Smartphones are our closest friends. Literally. They stay in our pockets or bags during the day and stay nearby to act as morning alarm clocks during the night. The only times they might be away from the typical modern user is when they’re charging. Since you probably use your smartphones to wake up in the morning…where does it sleep?
The mobility of smartphones is made possible by radio frequency, which allows smartphones to go cordless and to send and receive data via signals from cell towers. It’s very convenient, since we can now be contacted anywhere and anytime so long as your phone has a reception. Unfortunately, that invisible radio frequency emission might not be as benign as you think.
The Effects of Radiation
The effects of smartphone radiation does not have a concrete confirmation yet, but recently, a biology project was conducted by five ninth grade girls involving cress seeds that are placed near sources of mobile radiation, which, in their cases, referred to Wi-Fi routers, but the results can apply to mobile phones as well. Basically, the cress seeds that were left in Wi-Fi-less rooms thrived, while those placed next to routers either mutated or died. Imagine if that referred to your body or brain! This study has currently been taken up by professors and professional researchers, so we might get better results and solutions soon.
Where Phones Sleep
According to an infographic by Online Psychology Degree, 90% of 18- to 29-year-olds sleep with their smartphones on their beds or pillows, or on tables right next to them. A quarter of all smartphone users don’t silence their phones before going to bed, resulting in 10% of them being awakened often by notifications or calls during their sleep. This results in disrupted and poor quality of sleep, which is something we do not want.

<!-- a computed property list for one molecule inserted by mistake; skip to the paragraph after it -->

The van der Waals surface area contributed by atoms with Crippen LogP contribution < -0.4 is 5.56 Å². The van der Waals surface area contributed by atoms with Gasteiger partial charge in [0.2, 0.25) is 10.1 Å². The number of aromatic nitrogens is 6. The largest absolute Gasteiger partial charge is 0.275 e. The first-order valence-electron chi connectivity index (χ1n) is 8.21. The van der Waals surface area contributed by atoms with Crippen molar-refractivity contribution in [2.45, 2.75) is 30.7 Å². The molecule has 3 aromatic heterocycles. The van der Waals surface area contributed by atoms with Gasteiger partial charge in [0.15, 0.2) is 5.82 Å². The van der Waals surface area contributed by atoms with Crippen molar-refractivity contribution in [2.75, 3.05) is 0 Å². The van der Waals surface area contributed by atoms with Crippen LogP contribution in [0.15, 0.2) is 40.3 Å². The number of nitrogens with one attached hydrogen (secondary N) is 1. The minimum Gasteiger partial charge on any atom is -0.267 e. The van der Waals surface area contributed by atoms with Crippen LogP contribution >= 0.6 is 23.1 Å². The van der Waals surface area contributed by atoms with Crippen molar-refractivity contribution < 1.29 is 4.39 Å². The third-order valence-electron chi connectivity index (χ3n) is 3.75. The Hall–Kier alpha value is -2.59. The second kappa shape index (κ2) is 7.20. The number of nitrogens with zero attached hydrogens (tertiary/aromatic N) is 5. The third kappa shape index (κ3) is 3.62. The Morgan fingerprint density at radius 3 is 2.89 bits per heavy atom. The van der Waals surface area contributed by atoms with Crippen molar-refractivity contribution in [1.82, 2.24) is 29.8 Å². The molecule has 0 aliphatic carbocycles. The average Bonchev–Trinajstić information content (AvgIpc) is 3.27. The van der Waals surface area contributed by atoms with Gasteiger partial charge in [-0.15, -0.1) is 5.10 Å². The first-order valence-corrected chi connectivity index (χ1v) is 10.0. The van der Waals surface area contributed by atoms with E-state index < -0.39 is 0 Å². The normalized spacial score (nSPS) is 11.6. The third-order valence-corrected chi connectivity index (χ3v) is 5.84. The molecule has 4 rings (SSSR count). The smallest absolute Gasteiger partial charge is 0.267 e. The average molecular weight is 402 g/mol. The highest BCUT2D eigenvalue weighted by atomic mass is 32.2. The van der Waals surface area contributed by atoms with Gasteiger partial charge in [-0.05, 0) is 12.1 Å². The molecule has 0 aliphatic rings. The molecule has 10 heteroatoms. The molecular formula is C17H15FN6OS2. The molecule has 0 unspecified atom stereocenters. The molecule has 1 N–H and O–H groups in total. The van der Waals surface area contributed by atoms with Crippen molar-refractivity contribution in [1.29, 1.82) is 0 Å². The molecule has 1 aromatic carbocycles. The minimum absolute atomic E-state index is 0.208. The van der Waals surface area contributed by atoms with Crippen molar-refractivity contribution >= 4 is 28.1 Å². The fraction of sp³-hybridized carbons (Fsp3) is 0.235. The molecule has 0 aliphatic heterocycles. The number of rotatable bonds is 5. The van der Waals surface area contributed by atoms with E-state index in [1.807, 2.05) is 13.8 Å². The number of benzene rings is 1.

The average age when children get their first phone (not necessarily a smartphone, but a smartphone is the norm nowadays) is now 10 years old. Conversely, tech moguls such as Bill Gates and Steve Jobs raised their children away from mobile devices, despite producing such products themselves.
The average person is not even an adolescent by the time they get pretty much unrestricted access to screen time. That hasn’t even taken into consideration the tablets and TVs parents give their children access to when they’re young! With mobile devices becoming so integral to our lives, it’s time to consider healthy ways to use them.
Where Should You Keep Your Phone?
The best, if not ideal, place to put your phone would be in a different room, since the radio transmissions cannot penetrate solid walls. If not, you should at least attempt to keep it a few feet away from you when you sleep.
According to an article by The Star, would be to keep your phone away from your body, reduce smartphone use when the signal is weak, avoid using smartphones to stream or upload large files, and remove headsets when not on a call.
If you, like many others, need your smartphone for its alarm clock abilities, consider turning on Airplane Mode, which will suspend the phone’s transmission functions – and keep it blessedly silent for a good night’s sleep, to boot.
Mobile device usage is very likely here to stay. With its prevalence in school and in the workplace, it’s prudent for all of us to know how to use it well so that it doesn’t negatively affect our lives.